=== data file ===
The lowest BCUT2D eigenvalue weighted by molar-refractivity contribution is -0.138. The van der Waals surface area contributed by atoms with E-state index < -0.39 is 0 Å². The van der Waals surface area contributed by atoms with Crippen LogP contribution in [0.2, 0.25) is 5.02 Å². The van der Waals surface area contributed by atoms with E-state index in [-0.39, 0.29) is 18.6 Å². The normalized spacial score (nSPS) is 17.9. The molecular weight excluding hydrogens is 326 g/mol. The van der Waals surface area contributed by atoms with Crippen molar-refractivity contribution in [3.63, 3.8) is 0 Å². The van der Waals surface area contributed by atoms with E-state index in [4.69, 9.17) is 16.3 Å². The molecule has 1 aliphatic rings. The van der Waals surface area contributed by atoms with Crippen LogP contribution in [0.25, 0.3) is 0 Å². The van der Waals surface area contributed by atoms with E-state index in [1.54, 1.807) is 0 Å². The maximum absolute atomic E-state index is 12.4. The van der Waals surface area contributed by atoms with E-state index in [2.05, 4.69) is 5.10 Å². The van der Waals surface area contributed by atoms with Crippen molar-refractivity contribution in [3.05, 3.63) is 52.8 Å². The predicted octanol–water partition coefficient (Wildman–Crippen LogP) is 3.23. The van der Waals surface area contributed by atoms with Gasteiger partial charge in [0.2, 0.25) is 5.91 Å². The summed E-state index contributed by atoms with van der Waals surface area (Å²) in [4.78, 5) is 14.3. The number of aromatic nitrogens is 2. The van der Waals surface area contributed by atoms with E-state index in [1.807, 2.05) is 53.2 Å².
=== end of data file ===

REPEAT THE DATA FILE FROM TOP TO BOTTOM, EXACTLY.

The lowest BCUT2D eigenvalue weighted by molar-refractivity contribution is -0.138. The van der Waals surface area contributed by atoms with E-state index < -0.39 is 0 Å². The van der Waals surface area contributed by atoms with Crippen LogP contribution in [0.2, 0.25) is 5.02 Å². The van der Waals surface area contributed by atoms with E-state index in [-0.39, 0.29) is 18.6 Å². The normalized spacial score (nSPS) is 17.9. The molecular weight excluding hydrogens is 326 g/mol. The van der Waals surface area contributed by atoms with Crippen molar-refractivity contribution in [3.63, 3.8) is 0 Å². The van der Waals surface area contributed by atoms with E-state index in [4.69, 9.17) is 16.3 Å². The molecule has 1 aliphatic rings. The van der Waals surface area contributed by atoms with Crippen LogP contribution in [0.25, 0.3) is 0 Å². The van der Waals surface area contributed by atoms with E-state index in [1.54, 1.807) is 0 Å². The maximum absolute atomic E-state index is 12.4. The van der Waals surface area contributed by atoms with E-state index in [2.05, 4.69) is 5.10 Å². The van der Waals surface area contributed by atoms with Crippen molar-refractivity contribution in [3.05, 3.63) is 52.8 Å². The predicted octanol–water partition coefficient (Wildman–Crippen LogP) is 3.23. The van der Waals surface area contributed by atoms with Gasteiger partial charge in [0.2, 0.25) is 5.91 Å². The summed E-state index contributed by atoms with van der Waals surface area (Å²) in [4.78, 5) is 14.3. The number of aromatic nitrogens is 2. The van der Waals surface area contributed by atoms with E-state index in [1.807, 2.05) is 53.2 Å².